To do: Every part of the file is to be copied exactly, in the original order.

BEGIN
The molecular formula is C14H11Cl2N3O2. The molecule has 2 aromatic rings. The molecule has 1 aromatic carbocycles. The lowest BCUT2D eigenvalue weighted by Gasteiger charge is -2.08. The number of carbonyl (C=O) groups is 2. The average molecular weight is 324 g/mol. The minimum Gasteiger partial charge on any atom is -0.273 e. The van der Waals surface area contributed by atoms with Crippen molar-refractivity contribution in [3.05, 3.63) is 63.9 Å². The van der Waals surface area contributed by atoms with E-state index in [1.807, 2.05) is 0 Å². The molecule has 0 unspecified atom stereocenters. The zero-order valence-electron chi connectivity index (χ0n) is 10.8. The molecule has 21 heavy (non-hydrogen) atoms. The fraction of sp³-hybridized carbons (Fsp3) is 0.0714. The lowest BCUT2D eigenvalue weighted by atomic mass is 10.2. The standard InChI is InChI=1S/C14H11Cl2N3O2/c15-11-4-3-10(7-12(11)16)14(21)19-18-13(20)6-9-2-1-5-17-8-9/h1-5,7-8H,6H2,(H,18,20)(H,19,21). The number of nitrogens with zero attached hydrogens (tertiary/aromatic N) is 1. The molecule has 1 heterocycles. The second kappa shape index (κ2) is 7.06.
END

The molecular formula is C14H11Cl2N3O2. The molecule has 2 aromatic rings. The molecule has 1 aromatic carbocycles. The lowest BCUT2D eigenvalue weighted by Gasteiger charge is -2.08. The number of carbonyl (C=O) groups is 2. The average molecular weight is 324 g/mol. The minimum Gasteiger partial charge on any atom is -0.273 e. The van der Waals surface area contributed by atoms with Crippen molar-refractivity contribution in [3.05, 3.63) is 63.9 Å². The van der Waals surface area contributed by atoms with E-state index in [1.807, 2.05) is 0 Å². The molecule has 0 unspecified atom stereocenters. The zero-order valence-electron chi connectivity index (χ0n) is 10.8. The molecule has 21 heavy (non-hydrogen) atoms. The fraction of sp³-hybridized carbons (Fsp3) is 0.0714. The lowest BCUT2D eigenvalue weighted by atomic mass is 10.2. The standard InChI is InChI=1S/C14H11Cl2N3O2/c15-11-4-3-10(7-12(11)16)14(21)19-18-13(20)6-9-2-1-5-17-8-9/h1-5,7-8H,6H2,(H,18,20)(H,19,21). The number of nitrogens with zero attached hydrogens (tertiary/aromatic N) is 1. The molecule has 1 heterocycles. The second kappa shape index (κ2) is 7.06.